Apple is continuing to take a stance against Bitcoin applications on their App-Store.
We recently reported on Coinbase’s iOS offering and like many, believed that Apple’s tirade against the cryptocurrency has ended. Last month Apple abruptly removed the Coinbase wallet application from the App-Store.
Yesterday, December 10th 2013, Apple struck against Bitcoin yet again by removing the messaging application Gliph. Gliph, in similarity to China’s WeChat, is an application that beyond instant messaging allowed the transfer of funds between users. Unlike WeChat, Gliph’s transfer function was with Bitcoin as opposed to FIAT. The app was removed, and replaced with an updated version that eliminated the Bitcoin transfer feature.
A similar story occurred with BlockChain.info’s iOS application, and their wallet feature was removed in order to remain on the App-Store. BitPak, which was the first available wallet client for iOS was removed in June of 2012, resulting in the closure of the company. Bitcoin Express, a thin client designed for iOS which acted as a remote connection to place Bitcoin transfers from one wallet to another was also removed from the App-Store back in 2011.
When removed, the big A gave the companies and developers a notification about how the content “is not legal in all the locations in which the app is available, which is not in compliance with the App Store Review Guidelines.” It would seem that Apple is hiding behind foreign illegality issues when stating their reasons for revoking the applications. Google’s Android platform on the other hand, with an 81% share of the smartphone market has not removed any official and non-official Bitcoin applications and is available in more regions than Apple’s iOS devices. The question that begs asking is why is Apple against Bitcoin?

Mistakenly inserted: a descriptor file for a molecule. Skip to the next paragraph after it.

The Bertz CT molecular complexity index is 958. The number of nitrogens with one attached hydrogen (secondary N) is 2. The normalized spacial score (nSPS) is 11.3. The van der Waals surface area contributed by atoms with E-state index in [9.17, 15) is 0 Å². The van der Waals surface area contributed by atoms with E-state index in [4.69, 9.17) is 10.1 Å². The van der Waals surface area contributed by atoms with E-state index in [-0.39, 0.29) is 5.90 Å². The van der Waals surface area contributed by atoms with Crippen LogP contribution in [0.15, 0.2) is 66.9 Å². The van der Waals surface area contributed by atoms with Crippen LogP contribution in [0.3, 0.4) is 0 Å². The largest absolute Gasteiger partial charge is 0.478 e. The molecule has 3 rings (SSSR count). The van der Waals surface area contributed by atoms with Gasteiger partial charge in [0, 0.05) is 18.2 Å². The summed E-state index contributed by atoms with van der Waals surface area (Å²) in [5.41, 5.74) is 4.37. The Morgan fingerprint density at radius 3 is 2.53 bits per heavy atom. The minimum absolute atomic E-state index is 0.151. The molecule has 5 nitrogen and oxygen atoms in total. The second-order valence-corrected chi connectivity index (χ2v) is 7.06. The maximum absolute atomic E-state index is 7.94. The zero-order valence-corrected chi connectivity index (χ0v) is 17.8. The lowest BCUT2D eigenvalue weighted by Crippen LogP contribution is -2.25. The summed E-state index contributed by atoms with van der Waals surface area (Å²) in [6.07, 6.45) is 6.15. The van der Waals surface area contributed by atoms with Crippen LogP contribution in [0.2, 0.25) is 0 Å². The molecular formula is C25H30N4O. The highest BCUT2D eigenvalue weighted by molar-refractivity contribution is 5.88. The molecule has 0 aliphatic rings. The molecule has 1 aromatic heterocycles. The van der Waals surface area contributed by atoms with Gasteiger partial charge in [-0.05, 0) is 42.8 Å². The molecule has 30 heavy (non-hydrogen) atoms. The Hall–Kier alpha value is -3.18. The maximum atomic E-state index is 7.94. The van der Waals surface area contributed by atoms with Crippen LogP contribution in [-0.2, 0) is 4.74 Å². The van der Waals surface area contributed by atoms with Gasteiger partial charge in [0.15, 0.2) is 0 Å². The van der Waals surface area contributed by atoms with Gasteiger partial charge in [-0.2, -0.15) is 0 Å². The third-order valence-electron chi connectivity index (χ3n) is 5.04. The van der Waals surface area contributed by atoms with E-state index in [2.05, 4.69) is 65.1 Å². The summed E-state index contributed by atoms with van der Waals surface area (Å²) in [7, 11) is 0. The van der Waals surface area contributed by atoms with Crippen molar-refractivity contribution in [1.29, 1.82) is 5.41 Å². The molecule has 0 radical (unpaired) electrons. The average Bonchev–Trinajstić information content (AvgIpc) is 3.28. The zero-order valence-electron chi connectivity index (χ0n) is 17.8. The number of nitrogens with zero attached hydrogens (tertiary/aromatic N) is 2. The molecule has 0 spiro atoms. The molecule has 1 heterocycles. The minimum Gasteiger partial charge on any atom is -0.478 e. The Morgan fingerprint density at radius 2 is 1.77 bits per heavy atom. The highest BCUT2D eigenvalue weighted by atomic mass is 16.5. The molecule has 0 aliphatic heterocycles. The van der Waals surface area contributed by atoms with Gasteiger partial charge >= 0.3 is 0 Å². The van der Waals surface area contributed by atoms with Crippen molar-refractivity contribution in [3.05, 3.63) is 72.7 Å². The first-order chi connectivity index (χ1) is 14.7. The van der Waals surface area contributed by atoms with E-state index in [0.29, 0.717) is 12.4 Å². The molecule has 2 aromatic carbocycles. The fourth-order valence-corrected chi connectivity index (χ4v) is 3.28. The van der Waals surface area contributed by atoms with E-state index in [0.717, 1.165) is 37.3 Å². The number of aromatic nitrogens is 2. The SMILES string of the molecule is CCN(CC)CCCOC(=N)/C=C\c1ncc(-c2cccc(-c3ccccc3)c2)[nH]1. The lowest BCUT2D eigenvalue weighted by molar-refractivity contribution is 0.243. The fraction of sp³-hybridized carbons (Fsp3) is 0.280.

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One of the speculations revolves around Apple’s possible future venture into the payment industry. If what we understand from Apple’s recent patent applications is true, the tech giant is planning on introducing a P2P fund transferring feature through iTunes. As most Bitcoin wallet applications are designed for fund transferring from one wallet to another, it could pose a threat to Apple’s future plans.
Applications designed for transferring standard currencies are most likely not in danger of being removed, as Apple cannot rely on the claim of illegality in certain regions, and those applications are compliant with their guidelines.
Another possible reason could be Apple’s image. Apple always tries to keep a clean image when it comes to their devices. With the criminal past associated to Bitcoin, any report of illegal activity involving an iPhone could hurt Apple’s reputation.
Image courtesy of Wikipedia